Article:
I am currently working as a Postgraduate Researcher at the University of Leeds, where I am actively involved in research activities. Prior to this, I successfully completed my master's degree through the renowned Erasmus Mundus joint program, specializing in Tribology and Bachelor's degree in Mechanical Engineering from VTU in Belgaum, India. Further I handle the social media pages for Tribonet and I have my youtube channel Tribo Geek.
Table of Contents
Adhesion is the tendency of dissimilar surfaces to stick to one another. It can be measured in terms of work of adhesion in J/m2. It is the energy needed to separate 1m² of joined materials. It can also be measured as a peel in N/m, which is the force required to pull off a strip of material that is 1 meter wide. Thus, the two measures are identical: 1 J/m2 equals 1 N/m.
Fig-1 The Basic concept of Adhesion
The forces that cause adhesion can be divided into several types. The intermolecular forces responsible for the function of various kinds of adhesion forces fall into the following categories:
- Dispersive Adhesion (physisorption): it is caused by rather weak non-specific intermolecular forces (Van der Waals Forces) which are present in all materials. These attractive forces originate from induced dipole-induced dipole interactions between uncharged atoms and molecules and are the main cause of cohesion in condensed matter (liquids and solids).
- London dispersion forces are particularly useful for the function of adhesive devices because they don’t require either surface to have any permanent polarity. They were described in the 1930s by Fritz London and have been observed by many researchers. Dispersive forces are a consequence of statistical quantum mechanics.
Surface energy is conventionally defined as the work that is required to build an area of a particular surface. Another way to view the surface energy is to relate it to the work required to separate a sample, creating two surfaces. If the new surfaces are identical, the surface energy γ of each surface is equal to half the work of separation.
Theories on Surface energy:
The first Contact Theory was developed by Heinrichs hertz in 1882
Hertz’s theory has been shown to accurately describe the contact area between (large) elastic bodies with negligible adhesion forces. However, it is not applicable to soft elastic materials.
In 1954: Bowden and Tabor applied the adhesion concept of friction for dry friction to metal-metal interfaces, stating that:
Adhesion is a system property related to the force required to separate two bodies in contact with each other. They also investigated friction from the perspective of a purely elastic sliding process. They used a simplified single asperity model of contact based on the Hertzian elastic theory. They found a non-linear friction-load dependence (F=L2/3), which contradicted Amontons 1st Law. They showed that static friction between two sliding surfaces is strongly dependent on the real contact area which led to the asperity contact theory of friction. They discussed adhesive wear, where asperities plastically deform above a critical shear strength, which depends on the adhesive forces of the two surfaces in contact.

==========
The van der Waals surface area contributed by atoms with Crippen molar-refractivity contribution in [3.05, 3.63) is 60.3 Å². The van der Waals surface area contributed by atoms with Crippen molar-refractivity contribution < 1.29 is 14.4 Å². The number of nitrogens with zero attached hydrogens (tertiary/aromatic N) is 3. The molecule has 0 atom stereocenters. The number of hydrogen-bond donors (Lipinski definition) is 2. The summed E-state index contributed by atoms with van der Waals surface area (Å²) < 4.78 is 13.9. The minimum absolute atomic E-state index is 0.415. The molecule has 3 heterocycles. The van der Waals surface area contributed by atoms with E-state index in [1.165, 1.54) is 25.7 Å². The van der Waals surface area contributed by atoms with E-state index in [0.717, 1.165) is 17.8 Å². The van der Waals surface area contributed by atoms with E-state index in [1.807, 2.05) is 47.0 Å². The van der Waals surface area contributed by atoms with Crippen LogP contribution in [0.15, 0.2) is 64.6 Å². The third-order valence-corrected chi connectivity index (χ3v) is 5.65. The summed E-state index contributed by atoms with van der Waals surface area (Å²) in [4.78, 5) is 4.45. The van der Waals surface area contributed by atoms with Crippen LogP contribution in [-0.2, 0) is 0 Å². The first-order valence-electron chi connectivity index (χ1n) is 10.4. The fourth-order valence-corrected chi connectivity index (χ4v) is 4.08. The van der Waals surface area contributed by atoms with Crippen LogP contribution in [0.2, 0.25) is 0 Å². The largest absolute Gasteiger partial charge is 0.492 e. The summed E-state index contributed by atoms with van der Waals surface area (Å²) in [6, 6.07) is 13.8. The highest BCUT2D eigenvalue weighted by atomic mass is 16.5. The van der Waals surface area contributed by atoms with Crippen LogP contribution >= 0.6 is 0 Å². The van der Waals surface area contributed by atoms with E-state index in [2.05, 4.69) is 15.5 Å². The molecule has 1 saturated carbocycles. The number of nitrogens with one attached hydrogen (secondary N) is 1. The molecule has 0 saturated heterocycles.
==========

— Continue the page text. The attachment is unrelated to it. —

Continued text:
In 1953, One of the most famous and frequently used wear equations was developed by Holm and Archard.
The model considers adhesive wear and assumes the sliding spherical asperities to deform fully plastically in contact. The area of contact then is circular. They recognized that there was no contradiction between an elastic single asperity model and Amontons 1st law which is based on a contact that involves many asperities. Instead of assuming a constant number of asperities as Bowden a Tabor did, Archard assumed a load-dependent number of asperities. With this assumption, the controversy between the elastic multiple asperity hypothesis and Amontons 1st Law could be resolved.
In 1966 Greenwood and Williamson:
Improved archard’s method with Gaussian and exponential distributions of asperities. With the inception of the atomic force microscope (AFM) and friction force microscope (FFM) Bowden and Tabor’s single asperity elastic theory (F=L2/3) could be experimentally verified.
1964-1971: JKR model applies to tips with large curvature radius and small stiffness. Such systems are called strongly adhesive.
The model accounts for the influence of Van der Waals forces within the contact zone. JKR theory describes how two bodies adhere together and what deformation they undergo when in contact with each other. The JKR theory was originally developed to describe the macroscopic contact between a soft, adhesive material (tacky polymer) and a rigid material. Later, it also has been widely applied to microscopic systems. JKR assumed that the adhesive forces are only present in the contact region. This model is based on the concept of minimization of energies present in the deformation zone, it balances adhesion energy, which favors contact, against elastic energy, which opposes deformation granting a non-zero area of contact even with no load. It applies to strong adhesion with clean and dry surfaces.
DMT the model is focused on the elastic contact with the adhesion of two spherical bodies under the action of a normal force and without friction. It is based upon the Hertz theory of contact but includes the effect of adhesion by assuming that the Hertz deformation profile does not change a lot by adhesion. The DMT theory is applicable for small radii, low adhesion, and materials with high modulus of elasticity.